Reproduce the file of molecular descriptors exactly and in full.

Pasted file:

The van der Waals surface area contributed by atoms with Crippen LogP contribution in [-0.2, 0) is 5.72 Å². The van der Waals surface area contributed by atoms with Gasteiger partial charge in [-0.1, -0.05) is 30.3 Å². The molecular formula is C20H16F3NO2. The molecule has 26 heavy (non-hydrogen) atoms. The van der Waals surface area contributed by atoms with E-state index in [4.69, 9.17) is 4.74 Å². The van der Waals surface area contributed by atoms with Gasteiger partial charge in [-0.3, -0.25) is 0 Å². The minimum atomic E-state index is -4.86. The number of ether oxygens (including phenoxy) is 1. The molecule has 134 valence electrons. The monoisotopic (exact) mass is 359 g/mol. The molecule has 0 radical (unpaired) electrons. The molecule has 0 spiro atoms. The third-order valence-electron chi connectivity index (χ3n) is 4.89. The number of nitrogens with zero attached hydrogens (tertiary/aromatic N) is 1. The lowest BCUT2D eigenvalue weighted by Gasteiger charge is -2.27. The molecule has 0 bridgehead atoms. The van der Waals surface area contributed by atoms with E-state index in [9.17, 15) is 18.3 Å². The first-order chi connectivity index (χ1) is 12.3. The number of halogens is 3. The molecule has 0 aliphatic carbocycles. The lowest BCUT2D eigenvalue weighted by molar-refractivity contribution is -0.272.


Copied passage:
The van der Waals surface area contributed by atoms with Crippen LogP contribution in [-0.2, 0) is 5.72 Å². The van der Waals surface area contributed by atoms with Gasteiger partial charge in [-0.1, -0.05) is 30.3 Å². The molecular formula is C20H16F3NO2. The molecule has 26 heavy (non-hydrogen) atoms. The van der Waals surface area contributed by atoms with E-state index in [4.69, 9.17) is 4.74 Å². The van der Waals surface area contributed by atoms with Gasteiger partial charge in [-0.3, -0.25) is 0 Å². The minimum atomic E-state index is -4.86. The number of ether oxygens (including phenoxy) is 1. The molecule has 134 valence electrons. The monoisotopic (exact) mass is 359 g/mol. The molecule has 0 radical (unpaired) electrons. The molecule has 0 spiro atoms. The third-order valence-electron chi connectivity index (χ3n) is 4.89. The number of nitrogens with zero attached hydrogens (tertiary/aromatic N) is 1. The lowest BCUT2D eigenvalue weighted by Gasteiger charge is -2.27. The molecule has 0 bridgehead atoms. The van der Waals surface area contributed by atoms with E-state index in [9.17, 15) is 18.3 Å². The first-order chi connectivity index (χ1) is 12.3. The number of halogens is 3. The molecule has 0 aliphatic carbocycles. The lowest BCUT2D eigenvalue weighted by molar-refractivity contribution is -0.272.